Saturday, July 9, 2011

Party alignment

Nate Silver wrote a great column this week that's getting a lot of attention. He titled it Why the Republicans Resist Compromise. The central take-away was this graph showing the shift that's going on in the GOP.


I'm sure this doesn't surprise anyone. We've all witnessed the entire party move rightward. They were able to use the energy created by their volatile base to win pretty handily in the 2010 midterm elections. That has left them dependent on an electorate that will brook no compromise to their ideological positions.

This begs the question then about whether or not the same thing is happening in the Democratic Party. The answer would be "no."


While conservatives make up 2/3 of the Republican Party, liberals are less that 1/2 of the Democratic Party, with moderates maintaining a plurality.

In discussing this, Steve Benen points to a chart flagged by Kevin Drum.


The differences are stark. Democrats are pragmatic and want accomplishments; Republicans are dogmatic and want ideological purity.

Of course, many of us often hear from Democrats who are "dogmatic and want ideological purity." They are clearly not the majority in our party (or the general electorate for that matter).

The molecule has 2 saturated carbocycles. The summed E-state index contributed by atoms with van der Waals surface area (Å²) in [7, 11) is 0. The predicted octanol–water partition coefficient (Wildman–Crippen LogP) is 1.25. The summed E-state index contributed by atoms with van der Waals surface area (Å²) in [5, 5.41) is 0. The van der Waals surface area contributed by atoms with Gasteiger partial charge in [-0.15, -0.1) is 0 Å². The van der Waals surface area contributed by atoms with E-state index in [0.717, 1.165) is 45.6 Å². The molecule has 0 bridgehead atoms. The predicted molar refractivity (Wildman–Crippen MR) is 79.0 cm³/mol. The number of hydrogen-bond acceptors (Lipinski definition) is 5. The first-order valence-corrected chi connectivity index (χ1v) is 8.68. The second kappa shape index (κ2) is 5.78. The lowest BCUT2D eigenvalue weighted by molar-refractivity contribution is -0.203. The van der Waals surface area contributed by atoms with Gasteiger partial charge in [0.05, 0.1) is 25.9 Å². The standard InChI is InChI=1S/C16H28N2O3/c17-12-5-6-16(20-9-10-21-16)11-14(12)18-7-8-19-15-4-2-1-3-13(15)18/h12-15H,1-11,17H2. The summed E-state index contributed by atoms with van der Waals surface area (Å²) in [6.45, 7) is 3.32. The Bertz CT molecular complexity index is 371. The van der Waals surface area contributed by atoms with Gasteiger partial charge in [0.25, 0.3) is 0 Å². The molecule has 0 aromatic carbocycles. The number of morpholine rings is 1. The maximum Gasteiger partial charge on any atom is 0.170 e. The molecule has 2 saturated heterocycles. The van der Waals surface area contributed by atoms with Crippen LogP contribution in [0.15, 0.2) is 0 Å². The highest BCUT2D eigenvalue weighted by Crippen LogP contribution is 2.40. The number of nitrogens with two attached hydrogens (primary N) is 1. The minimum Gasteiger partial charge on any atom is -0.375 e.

As Benen summarizes so well:

It’s easy to forget how central the notion of compromise is to the entire American political process. In our system, there’s an expectation that members of a party’s caucus will compromise amongst themselves, leading to another compromise with the opposition caucus, leading to another compromise with the other legislative chamber, leading to another compromise with the executive branch.

Its kinda the way the founders planned it.

Next time you hear a poutrager predict doom and gloom for "Obama the pragmatic compromiser," keep this in mind.


  1. While the difference between the parties is clear I note the Democrats have the same trend, towards more liberalism and less conservativism (i.e. the opposite trend:-)

    Your second chart is amazing, though. I guess one might conclude that conservatives do not compromise and liberals and moderates do (I know it is strictly speaking not correct, but the numbers fit so nicely:-)

    Sophie Amrain

  2. The Democrats who demand ideological purity are, by any analysis, a very small percentage of the overall party. As a number of recently elected Republican governors and state houses are finding out the hard way, the vast majority of their electorate isn't pleased with their unwillingness to bend, and failure to get things done.

  3. Norbrook

    You're so right about the eventual outcome of either extreme. I'm hoping that both Democrats and Republicans will eventually learn that lesson.